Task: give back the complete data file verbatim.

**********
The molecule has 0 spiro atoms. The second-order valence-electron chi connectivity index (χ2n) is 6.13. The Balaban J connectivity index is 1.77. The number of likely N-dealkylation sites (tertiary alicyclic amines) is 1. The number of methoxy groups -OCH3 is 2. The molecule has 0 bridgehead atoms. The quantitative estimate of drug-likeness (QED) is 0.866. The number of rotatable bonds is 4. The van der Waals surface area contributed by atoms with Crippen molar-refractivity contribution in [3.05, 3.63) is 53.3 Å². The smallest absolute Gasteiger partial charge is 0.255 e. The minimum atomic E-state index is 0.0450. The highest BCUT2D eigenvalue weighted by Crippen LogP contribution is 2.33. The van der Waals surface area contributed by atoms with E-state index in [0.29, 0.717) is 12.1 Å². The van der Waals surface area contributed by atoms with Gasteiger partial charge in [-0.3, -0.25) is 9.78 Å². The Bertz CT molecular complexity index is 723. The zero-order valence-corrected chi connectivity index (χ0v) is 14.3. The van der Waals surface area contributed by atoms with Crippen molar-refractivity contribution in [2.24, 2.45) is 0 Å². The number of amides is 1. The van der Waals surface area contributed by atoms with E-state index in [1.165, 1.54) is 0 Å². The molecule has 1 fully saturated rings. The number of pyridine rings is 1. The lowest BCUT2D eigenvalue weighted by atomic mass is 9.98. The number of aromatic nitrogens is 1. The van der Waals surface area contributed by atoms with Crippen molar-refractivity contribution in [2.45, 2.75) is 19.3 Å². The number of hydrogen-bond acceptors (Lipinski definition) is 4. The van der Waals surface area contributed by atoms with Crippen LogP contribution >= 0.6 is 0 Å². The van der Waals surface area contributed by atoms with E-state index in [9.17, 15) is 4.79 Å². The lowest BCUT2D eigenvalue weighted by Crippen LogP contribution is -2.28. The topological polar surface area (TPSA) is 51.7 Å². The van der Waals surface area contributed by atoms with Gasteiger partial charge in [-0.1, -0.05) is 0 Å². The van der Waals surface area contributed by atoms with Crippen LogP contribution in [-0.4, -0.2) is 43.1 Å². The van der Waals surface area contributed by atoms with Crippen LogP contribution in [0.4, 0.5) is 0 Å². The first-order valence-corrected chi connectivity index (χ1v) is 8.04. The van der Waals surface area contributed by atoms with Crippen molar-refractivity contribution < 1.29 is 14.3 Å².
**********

The molecule has 0 spiro atoms. The second-order valence-electron chi connectivity index (χ2n) is 6.13. The Balaban J connectivity index is 1.77. The number of likely N-dealkylation sites (tertiary alicyclic amines) is 1. The number of methoxy groups -OCH3 is 2. The molecule has 0 bridgehead atoms. The quantitative estimate of drug-likeness (QED) is 0.866. The number of rotatable bonds is 4. The van der Waals surface area contributed by atoms with Crippen molar-refractivity contribution in [3.05, 3.63) is 53.3 Å². The smallest absolute Gasteiger partial charge is 0.255 e. The minimum atomic E-state index is 0.0450. The highest BCUT2D eigenvalue weighted by Crippen LogP contribution is 2.33. The van der Waals surface area contributed by atoms with E-state index in [0.29, 0.717) is 12.1 Å². The van der Waals surface area contributed by atoms with Gasteiger partial charge in [-0.3, -0.25) is 9.78 Å². The Bertz CT molecular complexity index is 723. The zero-order valence-corrected chi connectivity index (χ0v) is 14.3. The van der Waals surface area contributed by atoms with Crippen molar-refractivity contribution in [2.24, 2.45) is 0 Å². The number of amides is 1. The van der Waals surface area contributed by atoms with E-state index in [1.165, 1.54) is 0 Å². The molecule has 1 fully saturated rings. The number of pyridine rings is 1. The lowest BCUT2D eigenvalue weighted by atomic mass is 9.98. The number of aromatic nitrogens is 1. The van der Waals surface area contributed by atoms with Crippen molar-refractivity contribution in [2.45, 2.75) is 19.3 Å². The number of hydrogen-bond acceptors (Lipinski definition) is 4. The van der Waals surface area contributed by atoms with Crippen LogP contribution >= 0.6 is 0 Å². The van der Waals surface area contributed by atoms with E-state index in [9.17, 15) is 4.79 Å². The lowest BCUT2D eigenvalue weighted by Crippen LogP contribution is -2.28. The topological polar surface area (TPSA) is 51.7 Å². The van der Waals surface area contributed by atoms with Gasteiger partial charge in [-0.1, -0.05) is 0 Å². The van der Waals surface area contributed by atoms with Crippen LogP contribution in [-0.4, -0.2) is 43.1 Å². The van der Waals surface area contributed by atoms with Crippen LogP contribution in [0.4, 0.5) is 0 Å². The first-order valence-corrected chi connectivity index (χ1v) is 8.04. The van der Waals surface area contributed by atoms with Crippen molar-refractivity contribution < 1.29 is 14.3 Å².